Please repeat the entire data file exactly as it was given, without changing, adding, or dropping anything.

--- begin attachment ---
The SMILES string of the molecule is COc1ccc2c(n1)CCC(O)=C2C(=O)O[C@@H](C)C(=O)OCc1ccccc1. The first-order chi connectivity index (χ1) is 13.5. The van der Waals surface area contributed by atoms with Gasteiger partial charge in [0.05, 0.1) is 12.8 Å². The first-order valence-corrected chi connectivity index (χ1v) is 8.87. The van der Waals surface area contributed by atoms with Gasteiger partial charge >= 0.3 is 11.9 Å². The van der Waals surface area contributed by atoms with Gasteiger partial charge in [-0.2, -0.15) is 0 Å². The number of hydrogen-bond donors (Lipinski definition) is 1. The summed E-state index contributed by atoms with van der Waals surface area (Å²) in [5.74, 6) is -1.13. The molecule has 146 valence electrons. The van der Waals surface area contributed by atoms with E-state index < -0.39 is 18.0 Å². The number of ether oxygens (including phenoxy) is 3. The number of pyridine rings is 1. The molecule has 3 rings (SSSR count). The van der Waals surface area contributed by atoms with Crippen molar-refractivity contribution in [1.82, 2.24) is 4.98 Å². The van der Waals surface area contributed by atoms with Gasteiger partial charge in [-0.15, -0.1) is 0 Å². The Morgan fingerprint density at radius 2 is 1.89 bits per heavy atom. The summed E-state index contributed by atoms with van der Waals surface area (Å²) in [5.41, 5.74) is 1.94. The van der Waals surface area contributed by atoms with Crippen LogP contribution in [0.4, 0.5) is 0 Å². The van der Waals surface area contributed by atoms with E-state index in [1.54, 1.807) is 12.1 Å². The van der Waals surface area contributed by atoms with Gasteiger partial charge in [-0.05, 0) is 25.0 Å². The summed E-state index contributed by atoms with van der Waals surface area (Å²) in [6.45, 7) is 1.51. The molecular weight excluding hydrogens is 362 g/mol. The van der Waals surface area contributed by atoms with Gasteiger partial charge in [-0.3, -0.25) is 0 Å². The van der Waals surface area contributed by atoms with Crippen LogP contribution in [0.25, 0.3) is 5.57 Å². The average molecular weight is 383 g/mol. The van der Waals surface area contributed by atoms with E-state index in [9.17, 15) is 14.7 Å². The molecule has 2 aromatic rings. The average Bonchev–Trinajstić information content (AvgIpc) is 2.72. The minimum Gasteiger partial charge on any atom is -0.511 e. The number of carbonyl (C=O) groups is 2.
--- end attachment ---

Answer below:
The SMILES string of the molecule is COc1ccc2c(n1)CCC(O)=C2C(=O)O[C@@H](C)C(=O)OCc1ccccc1. The first-order chi connectivity index (χ1) is 13.5. The van der Waals surface area contributed by atoms with Gasteiger partial charge in [0.05, 0.1) is 12.8 Å². The first-order valence-corrected chi connectivity index (χ1v) is 8.87. The van der Waals surface area contributed by atoms with Gasteiger partial charge >= 0.3 is 11.9 Å². The van der Waals surface area contributed by atoms with Gasteiger partial charge in [-0.2, -0.15) is 0 Å². The number of hydrogen-bond donors (Lipinski definition) is 1. The summed E-state index contributed by atoms with van der Waals surface area (Å²) in [5.74, 6) is -1.13. The molecule has 146 valence electrons. The van der Waals surface area contributed by atoms with E-state index < -0.39 is 18.0 Å². The number of ether oxygens (including phenoxy) is 3. The number of pyridine rings is 1. The molecule has 3 rings (SSSR count). The van der Waals surface area contributed by atoms with Crippen molar-refractivity contribution in [1.82, 2.24) is 4.98 Å². The van der Waals surface area contributed by atoms with Gasteiger partial charge in [-0.15, -0.1) is 0 Å². The Morgan fingerprint density at radius 2 is 1.89 bits per heavy atom. The summed E-state index contributed by atoms with van der Waals surface area (Å²) in [5.41, 5.74) is 1.94. The van der Waals surface area contributed by atoms with Crippen LogP contribution in [0.4, 0.5) is 0 Å². The van der Waals surface area contributed by atoms with E-state index in [1.54, 1.807) is 12.1 Å². The van der Waals surface area contributed by atoms with Gasteiger partial charge in [-0.05, 0) is 25.0 Å². The summed E-state index contributed by atoms with van der Waals surface area (Å²) in [6.45, 7) is 1.51. The molecular weight excluding hydrogens is 362 g/mol. The van der Waals surface area contributed by atoms with Gasteiger partial charge in [-0.3, -0.25) is 0 Å². The van der Waals surface area contributed by atoms with Crippen LogP contribution in [0.25, 0.3) is 5.57 Å². The average molecular weight is 383 g/mol. The van der Waals surface area contributed by atoms with E-state index in [9.17, 15) is 14.7 Å². The molecule has 2 aromatic rings. The average Bonchev–Trinajstić information content (AvgIpc) is 2.72. The minimum Gasteiger partial charge on any atom is -0.511 e. The number of carbonyl (C=O) groups is 2.